Safety grant “projects will enable emergency personnel to respond quickly and effectively to local needs and focus on emergency preparedness, accident prevention, and education and training,” says TransCanada on its grant application form, while environment grant “programs will conserve important habitat, protect species at risk, and educate individuals about the importance of the environment.”

Non-profits are eligible for grants of up to $5,000.

Not Charming, Rather Offensive

Read the rest of this entry →

Joe Biden Turns Fracking Missionary On Ukraine Trip

1:39 pm in Uncategorized by Steve Horn

Cross-Posted from DeSmogBlog 

Caricature of Joe Biden

Joe Biden: Global fracking evangelist.

During his two-day visit this week to Kiev, Ukraine, Vice President Joe Biden unfurled President Barack Obama’s “U.S.Crisis Support Package for Ukraine.”

A key part of the package involves promoting the deployment of hydraulic fracturing (“fracking”) in Ukraine. Dean Neu, professor of accounting at York University in Toronto, describes this phenomenon in his book “Doing Missionary Work.” And in this case, it involves the U.S. acting as a modern-day missionary to spread the gospel of fracking to further its own interests.

With the ongoing Russian occupation of Crimea serving as the backdrop for the trip, Biden made Vladimir Putin’s Russia and its dominance of the global gas market one of the centerpieces of a key speech he gave while in Kiev.

“And as you attempt to pursue energy security, there’s no reason why you cannot be energy secure. I mean there isn’t. It will take time. It takes some difficult decisions, but it’s collectively within your power and the power of Europe and the United States,” Biden said.

“And we stand ready to assist you in reaching that. Imagine where you’d be today if you were able to tell Russia: Keep your gas. It would be a very different world you’d be facing today.”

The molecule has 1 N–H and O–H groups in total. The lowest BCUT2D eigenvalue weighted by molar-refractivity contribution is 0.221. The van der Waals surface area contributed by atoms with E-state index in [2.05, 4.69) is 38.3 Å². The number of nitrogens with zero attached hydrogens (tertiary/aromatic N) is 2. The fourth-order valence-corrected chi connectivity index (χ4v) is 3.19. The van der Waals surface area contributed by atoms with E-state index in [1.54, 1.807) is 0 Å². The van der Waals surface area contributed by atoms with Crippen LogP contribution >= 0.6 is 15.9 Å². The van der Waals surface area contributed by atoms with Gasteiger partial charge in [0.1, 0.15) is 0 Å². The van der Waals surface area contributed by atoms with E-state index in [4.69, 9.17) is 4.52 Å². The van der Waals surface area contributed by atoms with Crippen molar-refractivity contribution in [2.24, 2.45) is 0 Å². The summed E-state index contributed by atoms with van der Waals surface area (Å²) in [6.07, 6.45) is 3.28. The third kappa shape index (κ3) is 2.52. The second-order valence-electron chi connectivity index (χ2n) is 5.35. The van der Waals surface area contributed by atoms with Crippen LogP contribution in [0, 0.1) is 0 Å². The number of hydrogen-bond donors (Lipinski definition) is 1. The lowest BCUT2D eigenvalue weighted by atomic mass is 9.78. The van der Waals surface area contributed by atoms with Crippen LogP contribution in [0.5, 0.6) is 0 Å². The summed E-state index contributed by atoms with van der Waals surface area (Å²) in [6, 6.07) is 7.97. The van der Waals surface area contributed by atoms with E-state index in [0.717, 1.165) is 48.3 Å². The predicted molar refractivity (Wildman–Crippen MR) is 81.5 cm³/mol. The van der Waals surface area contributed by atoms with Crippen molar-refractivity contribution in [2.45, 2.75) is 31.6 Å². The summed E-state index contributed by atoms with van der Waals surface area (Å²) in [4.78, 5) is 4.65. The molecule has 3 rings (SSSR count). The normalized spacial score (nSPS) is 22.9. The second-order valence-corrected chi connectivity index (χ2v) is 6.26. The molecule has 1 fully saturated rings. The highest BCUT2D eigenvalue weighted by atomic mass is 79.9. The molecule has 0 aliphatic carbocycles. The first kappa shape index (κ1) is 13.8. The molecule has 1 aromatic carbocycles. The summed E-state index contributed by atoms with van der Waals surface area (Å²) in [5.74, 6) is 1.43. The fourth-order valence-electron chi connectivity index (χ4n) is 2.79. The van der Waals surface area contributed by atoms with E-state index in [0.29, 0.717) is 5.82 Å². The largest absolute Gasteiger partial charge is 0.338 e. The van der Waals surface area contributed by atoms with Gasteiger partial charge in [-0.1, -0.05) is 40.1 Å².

The U.S. oil and gas industry has long lobbied to “weaponize” its fracking prowess to fend off Russian global gas market dominance. It’s done so primarily in two ways.

One way: by transforming the U.S. State Department into a global promoter of fracking via its Unconventional Gas Technical Engagement Program (formerly theGlobal Shale Gas Initiative), which is a key, albeit less talked about, part of President Obama’s “Climate Action Plan.”

The other way: by exporting U.S. fracked gas to the global market, namely EUcountries currently heavily dependent on Russia’s gas spigot.

In this sense, the crisis in Ukraine — as Naomi Klein pointed out in a recent article — has merely served as a “shock doctrine” excuse to push through plans that were already long in the making. In other words, it’s “old wine in a new bottle.”

Gas “Support Package” Details

Within the energy security section of the aid package, the White House promises in “the coming weeks, expert teams from several U.S. government agencies will travel to the region to help Ukraine meet immediate and longer term energy needs.”

That section contains three main things the U.S. will do to ensure U.S. oil and gas companies continue to profit during this geopolitical stand-off.